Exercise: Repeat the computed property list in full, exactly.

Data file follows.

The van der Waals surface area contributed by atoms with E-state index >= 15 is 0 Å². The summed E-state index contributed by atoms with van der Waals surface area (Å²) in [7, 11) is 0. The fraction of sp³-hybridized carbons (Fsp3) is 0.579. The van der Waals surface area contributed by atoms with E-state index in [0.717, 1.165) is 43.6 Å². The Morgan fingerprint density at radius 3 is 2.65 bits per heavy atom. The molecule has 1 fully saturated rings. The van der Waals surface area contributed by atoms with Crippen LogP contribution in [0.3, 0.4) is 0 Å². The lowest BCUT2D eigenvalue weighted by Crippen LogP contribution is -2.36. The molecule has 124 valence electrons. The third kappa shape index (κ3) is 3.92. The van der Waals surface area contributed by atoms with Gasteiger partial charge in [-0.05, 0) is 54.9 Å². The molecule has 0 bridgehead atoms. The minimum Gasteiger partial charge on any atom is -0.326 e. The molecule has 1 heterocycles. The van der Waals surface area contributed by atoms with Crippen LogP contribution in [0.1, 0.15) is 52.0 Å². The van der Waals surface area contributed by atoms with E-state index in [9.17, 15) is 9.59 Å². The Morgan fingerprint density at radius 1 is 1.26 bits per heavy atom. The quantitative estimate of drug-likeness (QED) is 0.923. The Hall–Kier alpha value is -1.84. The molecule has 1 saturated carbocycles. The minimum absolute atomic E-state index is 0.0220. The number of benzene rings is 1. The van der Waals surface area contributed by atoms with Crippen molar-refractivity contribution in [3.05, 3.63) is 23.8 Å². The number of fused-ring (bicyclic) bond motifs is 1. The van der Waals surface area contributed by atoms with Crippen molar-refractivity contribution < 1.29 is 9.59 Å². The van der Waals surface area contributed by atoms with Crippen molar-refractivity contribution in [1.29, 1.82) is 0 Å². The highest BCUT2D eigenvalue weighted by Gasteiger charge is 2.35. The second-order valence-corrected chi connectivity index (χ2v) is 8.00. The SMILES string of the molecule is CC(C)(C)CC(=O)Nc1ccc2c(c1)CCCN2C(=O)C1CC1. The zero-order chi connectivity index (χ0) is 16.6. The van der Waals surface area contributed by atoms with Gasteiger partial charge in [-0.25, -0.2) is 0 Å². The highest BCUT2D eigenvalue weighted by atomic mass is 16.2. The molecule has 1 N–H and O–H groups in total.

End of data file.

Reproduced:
The van der Waals surface area contributed by atoms with E-state index >= 15 is 0 Å². The summed E-state index contributed by atoms with van der Waals surface area (Å²) in [7, 11) is 0. The fraction of sp³-hybridized carbons (Fsp3) is 0.579. The van der Waals surface area contributed by atoms with E-state index in [0.717, 1.165) is 43.6 Å². The Morgan fingerprint density at radius 3 is 2.65 bits per heavy atom. The molecule has 1 fully saturated rings. The van der Waals surface area contributed by atoms with Crippen LogP contribution in [0.3, 0.4) is 0 Å². The lowest BCUT2D eigenvalue weighted by Crippen LogP contribution is -2.36. The molecule has 124 valence electrons. The third kappa shape index (κ3) is 3.92. The van der Waals surface area contributed by atoms with Gasteiger partial charge in [-0.05, 0) is 54.9 Å². The molecule has 0 bridgehead atoms. The minimum Gasteiger partial charge on any atom is -0.326 e. The molecule has 1 heterocycles. The van der Waals surface area contributed by atoms with Crippen LogP contribution in [0.1, 0.15) is 52.0 Å². The van der Waals surface area contributed by atoms with E-state index in [9.17, 15) is 9.59 Å². The Morgan fingerprint density at radius 1 is 1.26 bits per heavy atom. The quantitative estimate of drug-likeness (QED) is 0.923. The Hall–Kier alpha value is -1.84. The molecule has 1 saturated carbocycles. The minimum absolute atomic E-state index is 0.0220. The number of benzene rings is 1. The van der Waals surface area contributed by atoms with Crippen molar-refractivity contribution in [3.05, 3.63) is 23.8 Å². The number of fused-ring (bicyclic) bond motifs is 1. The van der Waals surface area contributed by atoms with Crippen molar-refractivity contribution < 1.29 is 9.59 Å². The van der Waals surface area contributed by atoms with Crippen molar-refractivity contribution in [1.29, 1.82) is 0 Å². The highest BCUT2D eigenvalue weighted by Gasteiger charge is 2.35. The second-order valence-corrected chi connectivity index (χ2v) is 8.00. The SMILES string of the molecule is CC(C)(C)CC(=O)Nc1ccc2c(c1)CCCN2C(=O)C1CC1. The zero-order chi connectivity index (χ0) is 16.6. The van der Waals surface area contributed by atoms with Gasteiger partial charge in [-0.25, -0.2) is 0 Å². The highest BCUT2D eigenvalue weighted by atomic mass is 16.2. The molecule has 1 N–H and O–H groups in total.